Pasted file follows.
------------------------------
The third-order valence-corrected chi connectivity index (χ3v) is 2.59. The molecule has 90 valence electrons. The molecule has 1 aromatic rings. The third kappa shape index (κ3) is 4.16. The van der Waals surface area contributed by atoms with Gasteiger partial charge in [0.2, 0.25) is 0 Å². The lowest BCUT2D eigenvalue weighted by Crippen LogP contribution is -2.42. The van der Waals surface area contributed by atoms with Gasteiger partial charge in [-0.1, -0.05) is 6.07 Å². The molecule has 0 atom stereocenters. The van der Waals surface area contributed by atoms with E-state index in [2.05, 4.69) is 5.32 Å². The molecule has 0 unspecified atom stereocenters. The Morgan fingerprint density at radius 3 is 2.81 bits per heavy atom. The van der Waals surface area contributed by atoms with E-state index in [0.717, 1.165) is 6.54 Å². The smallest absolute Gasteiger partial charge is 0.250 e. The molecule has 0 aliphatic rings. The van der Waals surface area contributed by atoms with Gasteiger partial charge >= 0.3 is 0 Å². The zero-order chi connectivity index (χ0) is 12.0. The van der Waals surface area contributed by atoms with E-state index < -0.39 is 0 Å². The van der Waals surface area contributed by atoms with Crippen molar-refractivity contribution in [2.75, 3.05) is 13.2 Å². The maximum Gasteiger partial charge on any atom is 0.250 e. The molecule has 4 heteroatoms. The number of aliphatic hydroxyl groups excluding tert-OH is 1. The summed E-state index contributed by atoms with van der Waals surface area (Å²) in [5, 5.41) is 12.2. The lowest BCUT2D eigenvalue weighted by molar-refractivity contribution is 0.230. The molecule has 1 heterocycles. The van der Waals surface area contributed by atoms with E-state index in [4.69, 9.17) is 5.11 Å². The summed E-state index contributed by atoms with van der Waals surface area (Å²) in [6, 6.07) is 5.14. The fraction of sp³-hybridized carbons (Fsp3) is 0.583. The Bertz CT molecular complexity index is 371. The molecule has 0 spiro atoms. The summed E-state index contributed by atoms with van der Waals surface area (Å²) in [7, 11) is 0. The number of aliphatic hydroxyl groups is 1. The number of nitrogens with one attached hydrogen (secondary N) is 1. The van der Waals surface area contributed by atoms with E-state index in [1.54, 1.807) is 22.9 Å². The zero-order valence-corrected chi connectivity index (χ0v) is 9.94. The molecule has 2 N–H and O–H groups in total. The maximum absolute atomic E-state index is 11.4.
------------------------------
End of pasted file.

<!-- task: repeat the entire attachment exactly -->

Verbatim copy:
The third-order valence-corrected chi connectivity index (χ3v) is 2.59. The molecule has 90 valence electrons. The molecule has 1 aromatic rings. The third kappa shape index (κ3) is 4.16. The van der Waals surface area contributed by atoms with Gasteiger partial charge in [0.2, 0.25) is 0 Å². The lowest BCUT2D eigenvalue weighted by Crippen LogP contribution is -2.42. The van der Waals surface area contributed by atoms with Gasteiger partial charge in [-0.1, -0.05) is 6.07 Å². The molecule has 0 atom stereocenters. The van der Waals surface area contributed by atoms with E-state index in [2.05, 4.69) is 5.32 Å². The molecule has 0 unspecified atom stereocenters. The Morgan fingerprint density at radius 3 is 2.81 bits per heavy atom. The van der Waals surface area contributed by atoms with E-state index in [0.717, 1.165) is 6.54 Å². The smallest absolute Gasteiger partial charge is 0.250 e. The molecule has 0 aliphatic rings. The van der Waals surface area contributed by atoms with Gasteiger partial charge >= 0.3 is 0 Å². The zero-order chi connectivity index (χ0) is 12.0. The van der Waals surface area contributed by atoms with E-state index < -0.39 is 0 Å². The van der Waals surface area contributed by atoms with Crippen molar-refractivity contribution in [2.75, 3.05) is 13.2 Å². The maximum Gasteiger partial charge on any atom is 0.250 e. The molecule has 4 heteroatoms. The number of aliphatic hydroxyl groups excluding tert-OH is 1. The summed E-state index contributed by atoms with van der Waals surface area (Å²) in [5, 5.41) is 12.2. The lowest BCUT2D eigenvalue weighted by molar-refractivity contribution is 0.230. The molecule has 1 heterocycles. The van der Waals surface area contributed by atoms with E-state index in [4.69, 9.17) is 5.11 Å². The summed E-state index contributed by atoms with van der Waals surface area (Å²) in [6, 6.07) is 5.14. The fraction of sp³-hybridized carbons (Fsp3) is 0.583. The Bertz CT molecular complexity index is 371. The molecule has 0 spiro atoms. The summed E-state index contributed by atoms with van der Waals surface area (Å²) in [7, 11) is 0. The number of aliphatic hydroxyl groups is 1. The number of nitrogens with one attached hydrogen (secondary N) is 1. The van der Waals surface area contributed by atoms with E-state index in [1.54, 1.807) is 22.9 Å². The zero-order valence-corrected chi connectivity index (χ0v) is 9.94. The molecule has 2 N–H and O–H groups in total. The maximum absolute atomic E-state index is 11.4.